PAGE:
EXCLUSIVE: Amazon’s call for a “dedicated consultation” on new UK streaming laws looks set to be rejected by the government.
Streaming giants including Prime Video and Netflix will be regulated in a similar way to traditional broadcasters under a Media Bill being introduced in Britain.
The major streamers have similar misgivings about the draft legislation, which will hand Ofcom the power to fine services up to £250,000 ($310,000) for carrying harmful content.
Amazon has become the latest to voice concerns, saying there needs to be more thought given to a “video on demand code” because streamers operate in a different way to the likes of the BBC.
“The draft Bill has automatically transferred the principles of the broadcasting code to the new VoD code, without considering if these principles are appropriate or practical for the digital environment,” Amazon said in a submission to UK Parliament’s Culture, Media and Sport Committee.
“We would ask for a dedicated consultation to be undertaken to consider what principles the code should include.”
Amazon, home to UK originals including Clarkson’s Farm, said streaming regulation should reflect the “differences and nuances” in viewing habits for online video services.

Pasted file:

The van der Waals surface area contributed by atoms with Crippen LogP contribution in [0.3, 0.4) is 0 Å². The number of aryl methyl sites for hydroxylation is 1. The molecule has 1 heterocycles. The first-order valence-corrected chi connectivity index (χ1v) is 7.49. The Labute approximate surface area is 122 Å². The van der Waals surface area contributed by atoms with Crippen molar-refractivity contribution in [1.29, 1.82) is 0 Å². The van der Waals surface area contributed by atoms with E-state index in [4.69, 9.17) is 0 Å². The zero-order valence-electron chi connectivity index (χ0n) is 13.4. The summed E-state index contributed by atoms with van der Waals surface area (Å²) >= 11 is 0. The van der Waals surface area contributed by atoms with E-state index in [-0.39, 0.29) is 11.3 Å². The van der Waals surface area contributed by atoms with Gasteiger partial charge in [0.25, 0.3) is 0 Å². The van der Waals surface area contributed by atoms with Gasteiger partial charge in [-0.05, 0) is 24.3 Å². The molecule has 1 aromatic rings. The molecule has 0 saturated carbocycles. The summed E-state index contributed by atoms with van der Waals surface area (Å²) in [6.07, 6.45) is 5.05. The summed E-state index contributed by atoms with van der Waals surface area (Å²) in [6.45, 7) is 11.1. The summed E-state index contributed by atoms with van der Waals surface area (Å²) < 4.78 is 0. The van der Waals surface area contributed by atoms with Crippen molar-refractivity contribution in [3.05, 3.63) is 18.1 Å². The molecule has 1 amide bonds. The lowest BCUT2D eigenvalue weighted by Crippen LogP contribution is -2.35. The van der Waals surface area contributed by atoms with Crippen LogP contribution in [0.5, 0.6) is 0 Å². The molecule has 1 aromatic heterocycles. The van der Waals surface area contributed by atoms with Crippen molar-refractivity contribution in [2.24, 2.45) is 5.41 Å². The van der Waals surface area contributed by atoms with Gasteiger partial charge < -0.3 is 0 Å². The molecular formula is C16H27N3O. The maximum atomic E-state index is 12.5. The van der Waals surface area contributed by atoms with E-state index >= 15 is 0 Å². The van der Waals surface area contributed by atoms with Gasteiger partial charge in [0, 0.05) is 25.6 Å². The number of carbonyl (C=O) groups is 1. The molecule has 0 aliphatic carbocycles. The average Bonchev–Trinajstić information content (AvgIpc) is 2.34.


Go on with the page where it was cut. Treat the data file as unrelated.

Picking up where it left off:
It said viewers make active decisions to watch content online, whereas on traditional TV, they “rely on broadcasters to make certain viewing choices for them,” making safeguards necessary.
Amazon added that its catalog of content has “not been curated with a new UK VoD Code in mind,” arguing that it will need 18 months to ensure it is compliant with new laws.
Responding to Amazon’s call for more consultation, the Department for Digital, Culture, Media & Sport said: “We have completed a wide-ranging consultation on the objectives of the video-on-demand code proposed in our draft Media Bill.”
Netflix has threatened to preemptively remove films and TV shows from its UK library, calling calling draft legislation “nebulous” and potentially “onerous.”
The Media Bill states that major streamers must consider “due impartiality” in the context of contemporary events, pointing specifically to “current public policy” and matters of “political or industrial controversy.”
Netflix said that staying on the right side of this rule would require it to keep its giant catalog of content under continual review, ensuring that it is “purging titles on a regular basis” regardless of when a show or film premiered.
Disney has made a similar argument. It said: “Given the differences between linear broadcasting and VoD, the robust audience protection measures put in place by most VoD services, the varying consumer propositions and brand promises made by different VoD services, it seems inappropriate to apply uniform rules on all VoD services, whether that is strict content rules or mandated ratings.”